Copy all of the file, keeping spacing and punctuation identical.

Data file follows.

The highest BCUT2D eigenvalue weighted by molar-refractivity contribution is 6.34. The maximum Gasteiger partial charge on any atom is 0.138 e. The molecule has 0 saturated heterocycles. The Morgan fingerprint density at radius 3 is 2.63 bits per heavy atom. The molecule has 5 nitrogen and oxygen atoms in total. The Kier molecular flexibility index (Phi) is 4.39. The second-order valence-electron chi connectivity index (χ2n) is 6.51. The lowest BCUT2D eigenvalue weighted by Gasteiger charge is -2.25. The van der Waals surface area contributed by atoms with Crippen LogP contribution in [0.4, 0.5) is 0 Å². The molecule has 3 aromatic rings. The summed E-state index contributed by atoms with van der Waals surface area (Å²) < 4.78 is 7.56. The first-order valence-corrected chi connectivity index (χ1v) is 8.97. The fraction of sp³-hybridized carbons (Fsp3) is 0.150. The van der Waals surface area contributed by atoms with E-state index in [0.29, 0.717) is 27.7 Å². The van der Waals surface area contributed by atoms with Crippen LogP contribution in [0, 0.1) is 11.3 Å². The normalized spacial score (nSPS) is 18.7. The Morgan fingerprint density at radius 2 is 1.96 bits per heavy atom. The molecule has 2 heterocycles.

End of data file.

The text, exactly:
The highest BCUT2D eigenvalue weighted by molar-refractivity contribution is 6.34. The maximum Gasteiger partial charge on any atom is 0.138 e. The molecule has 0 saturated heterocycles. The Morgan fingerprint density at radius 3 is 2.63 bits per heavy atom. The molecule has 5 nitrogen and oxygen atoms in total. The Kier molecular flexibility index (Phi) is 4.39. The second-order valence-electron chi connectivity index (χ2n) is 6.51. The lowest BCUT2D eigenvalue weighted by Gasteiger charge is -2.25. The van der Waals surface area contributed by atoms with Crippen LogP contribution in [0.4, 0.5) is 0 Å². The molecule has 3 aromatic rings. The summed E-state index contributed by atoms with van der Waals surface area (Å²) < 4.78 is 7.56. The first-order valence-corrected chi connectivity index (χ1v) is 8.97. The fraction of sp³-hybridized carbons (Fsp3) is 0.150. The van der Waals surface area contributed by atoms with E-state index in [0.29, 0.717) is 27.7 Å². The van der Waals surface area contributed by atoms with Crippen LogP contribution in [0, 0.1) is 11.3 Å². The normalized spacial score (nSPS) is 18.7. The Morgan fingerprint density at radius 2 is 1.96 bits per heavy atom. The molecule has 2 heterocycles.